The Seaside Heights Historical Society officially exists.
Last week, the borough council formed the new organization that will function like most local towns’ historical societies, though in Seaside Heights it will have a dual purpose of serving as a nonprofit organization to help raise funds to build a new home for the historic 1910 Dentzel-Looff carousel, which must be relocated from its current home at Casino Pier. Borough officials recently had a meeting with the State House Commission, the body which signed off on the land swap deal with the pier that allowed the borough to take ownership of the carousel and an oceanfront plot of land on which a museum to host it will eventually be constructed.
“They’re going to have us come back in December, and when we go back they’re expecting us to present a very solid plan on what we’re building, when we’re building it and how we’re financing it,” said Borough Administrator Christopher Vaz.
In mid-October, a team from Ohio will arrive in town to disassemble the carousel. From there it will be brought to a warehouse where it will be decided which portions can be restored in place by volunteers and which require a professional touch.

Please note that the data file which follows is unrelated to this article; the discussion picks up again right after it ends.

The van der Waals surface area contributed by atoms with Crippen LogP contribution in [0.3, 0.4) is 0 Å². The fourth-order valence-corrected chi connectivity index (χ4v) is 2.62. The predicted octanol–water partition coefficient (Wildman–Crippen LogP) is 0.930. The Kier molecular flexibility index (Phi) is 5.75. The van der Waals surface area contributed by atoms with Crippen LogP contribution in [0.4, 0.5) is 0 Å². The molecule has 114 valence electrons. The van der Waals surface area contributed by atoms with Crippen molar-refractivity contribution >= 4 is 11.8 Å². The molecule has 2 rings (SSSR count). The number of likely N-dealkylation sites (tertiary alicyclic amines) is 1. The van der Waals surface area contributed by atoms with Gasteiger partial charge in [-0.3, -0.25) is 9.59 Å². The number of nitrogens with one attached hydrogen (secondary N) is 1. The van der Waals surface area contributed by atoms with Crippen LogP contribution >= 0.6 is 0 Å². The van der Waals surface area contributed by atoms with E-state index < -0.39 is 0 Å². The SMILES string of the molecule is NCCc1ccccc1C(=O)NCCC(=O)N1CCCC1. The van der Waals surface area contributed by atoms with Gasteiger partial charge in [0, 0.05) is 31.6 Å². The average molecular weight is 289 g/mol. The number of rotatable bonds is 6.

“We’ll be able to start getting some of the work done on the horses with volunteers, and they’re going to determine which pieces need to be brought back to Ohio to do some real involved work,” Vaz said.
The newly-formed Seaside Heights Historical Society will be in charge of a Friends of the Carousel committee, which will host fundraiser and seek corporate sponsorships that will allow the town to build the museum and new exhibit.
Vaz said the borough currently has two applications pending for grant funding for the project: a $1.5 million Green Acres grant and a $750,000 New Jersey Historic Trust grant. Both, however, require matching funds which the Historical Society will try to raise.
Additionally, the organization will function much like those in other towns, with the goal of keeping Seaside Heights’ history alive.
“We really wanted to do this for the 100th anniversary celebration in 2013, but we ended up having the boardwalk fire a few days later,” said Vaz. “It was definitely time for a historical society, so we formed one.”
Vaz himself is a local history aficionado who frequently posts historic photos, records and other items to social media.
It’s still unclear exactly what types of fundraising efforts will be undertaken by the organization – it’s only a week old and there has been one Board of Trustees meeting – but the borough is still looking for volunteers and officials are hoping events will be planned soon.